It’s been quite the year for Parkin: Just this spring and summer, scientists have published four papers defining the crystal structure of Parkin, the protein encoded by Park2, a gene which has been implicated in a small percentage of cases of Parkinson’s disease (PD).
“The discovery of the crystal structure of Parkin, and the fact that the findings from each of the four groups are remarkably consistent, is a real triumph for the field,” explains Mark Wilson, PhD, associate professor of biochemistry at the University of Nebraska, and an expert on the gene. “I’m hopeful that this new knowledge will translate into the development of a clear strategy for developing therapeutics that target Parkin, moving forward.”
The published papers stem from research performed by:
- MJFF Scientific Advisory Board member Jennifer Johnston, PhD, and colleagues
- A team of researchers at McGill University, led by Kalle Gehring, PhD
- Tobias Wauer, PhD, and David Komander, PhD, of the UK’s Medical Research Council
- Gary Shaw, PhD and Helen Walden, PhD of The University of Western Ontario and London Research Institute
Here’s the basic idea behind why this structural information that could help the field to better understand Parkin’s role in PD, and then, to develop drugs that act against it:
Scientists believe that Parkin may work as a sort of "watchdog" for mitochondria, the part of the cell that's responsible for converting energy into usable forms. It's believed that Parkin can detect, and then clear out, damaged mitochondria. In PD cases associated with genetic mutations in Parkin, scientists think that the resulting protein is under-functioning, and not clearing as much of this poisoned mitochondria from the cell. Somehow, they hypothesize, this leads to the onset of Parkinson's for some people. Until recently, however, it was a mystery as to why mutations led to dysfunction in the cell.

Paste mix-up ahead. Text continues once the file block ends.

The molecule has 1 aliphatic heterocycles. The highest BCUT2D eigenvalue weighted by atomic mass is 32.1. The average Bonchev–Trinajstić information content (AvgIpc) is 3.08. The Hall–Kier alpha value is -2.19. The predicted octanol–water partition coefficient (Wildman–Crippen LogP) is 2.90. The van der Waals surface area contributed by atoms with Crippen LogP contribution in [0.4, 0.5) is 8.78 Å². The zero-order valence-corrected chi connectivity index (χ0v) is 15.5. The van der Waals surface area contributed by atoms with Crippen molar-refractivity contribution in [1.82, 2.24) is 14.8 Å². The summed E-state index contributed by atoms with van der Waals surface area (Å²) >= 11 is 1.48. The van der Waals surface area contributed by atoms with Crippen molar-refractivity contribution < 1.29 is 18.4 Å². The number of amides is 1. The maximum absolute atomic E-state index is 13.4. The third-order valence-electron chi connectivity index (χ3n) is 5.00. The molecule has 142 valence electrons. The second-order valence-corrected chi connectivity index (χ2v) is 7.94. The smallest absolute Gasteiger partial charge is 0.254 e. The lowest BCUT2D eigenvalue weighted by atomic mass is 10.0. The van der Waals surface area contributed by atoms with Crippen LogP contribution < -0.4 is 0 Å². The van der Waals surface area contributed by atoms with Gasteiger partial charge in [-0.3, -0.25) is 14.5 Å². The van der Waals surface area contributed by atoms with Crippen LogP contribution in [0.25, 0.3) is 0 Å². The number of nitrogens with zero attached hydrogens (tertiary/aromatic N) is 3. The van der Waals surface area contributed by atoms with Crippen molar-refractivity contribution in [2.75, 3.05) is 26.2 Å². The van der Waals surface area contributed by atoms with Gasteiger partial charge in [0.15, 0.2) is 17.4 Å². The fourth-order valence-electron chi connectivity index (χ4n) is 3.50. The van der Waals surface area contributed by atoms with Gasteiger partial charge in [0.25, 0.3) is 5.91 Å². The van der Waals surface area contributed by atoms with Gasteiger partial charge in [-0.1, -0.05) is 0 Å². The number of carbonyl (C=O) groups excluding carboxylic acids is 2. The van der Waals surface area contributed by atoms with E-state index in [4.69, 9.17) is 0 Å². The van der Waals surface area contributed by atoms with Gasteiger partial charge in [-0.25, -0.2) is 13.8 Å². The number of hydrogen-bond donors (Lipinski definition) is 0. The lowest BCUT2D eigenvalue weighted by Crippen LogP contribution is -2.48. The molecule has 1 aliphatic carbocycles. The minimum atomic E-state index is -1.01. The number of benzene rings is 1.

But now that scientists know the structure of Parkin, they have a clearer view of why it isn’t functioning the way it should when mutated. This newfound knowledge should also provide the field with new ideas as how to counteract this dysfunction, and make Parkin more active, which could help to clear the damaged mitochondria that remain in the cell in PD. The hope is that this might stop the disease in its tracks.
Jennifer Johnston, PhD, a member of The Michael J. Fox Foundation’s Scientific Advisory Board, and an author of one of the four recent papers to be published, helps to explain why the structure is so important to research.
“Let’s say that you have a problem with a new car, and you’ve never before seen its insides and how it works. Without a blueprint for its function, it would be very difficult to find a way to fix it.
“The crystal structure acts as a sort of blueprint for Parkin’s function. Scientists can see exactly how it works, and then begin to develop compounds to targets areas of dysfunction, and then better see if compounds applied to trouble areas are making a difference. It’s an incredibly useful tool for scientists targeting the protein to have in their toolbox.”
And more good news, says Wilson, is that the recently discovered structure itself actually presents a strategy for drug developers. “This structure very clearly shows why mutations are causing dysfunction in this protein, presenting a real path for making Parkin more active.”
Both Johnston and Wilson attribute the wealth of information on Parkin in 2013 to coincidence more than anything else, but say that the fact that these four papers were released within a short period of time underscores the reality that Parkin is gaining traction as a critical target for PD research. And since relatively little is known about what causes all cases of PD, better understanding any of the biological processes at work in the disease could have implications that extend beyond only those patients with Parkin mutations, to those with sporadic forms of Parkinson’s as well.
Johnston is enthusiastic about the fact that all four groups found very similar structures in their research — “99.9 percent identical to the untrained eye”— and for what it will mean for scientists working on Parkin-targeted therapies for PD moving forward.
“Drug developers now have a tool for understanding if a compound they’ve developed against Parkin is working or not,” she says.
“Since we’ve de-risked this critical part of the work, I’m hopeful that companies will now more readily commit resources to Parkin-targeted research.”
Stay tuned to this space for the latest developments in research devoted to Parkin.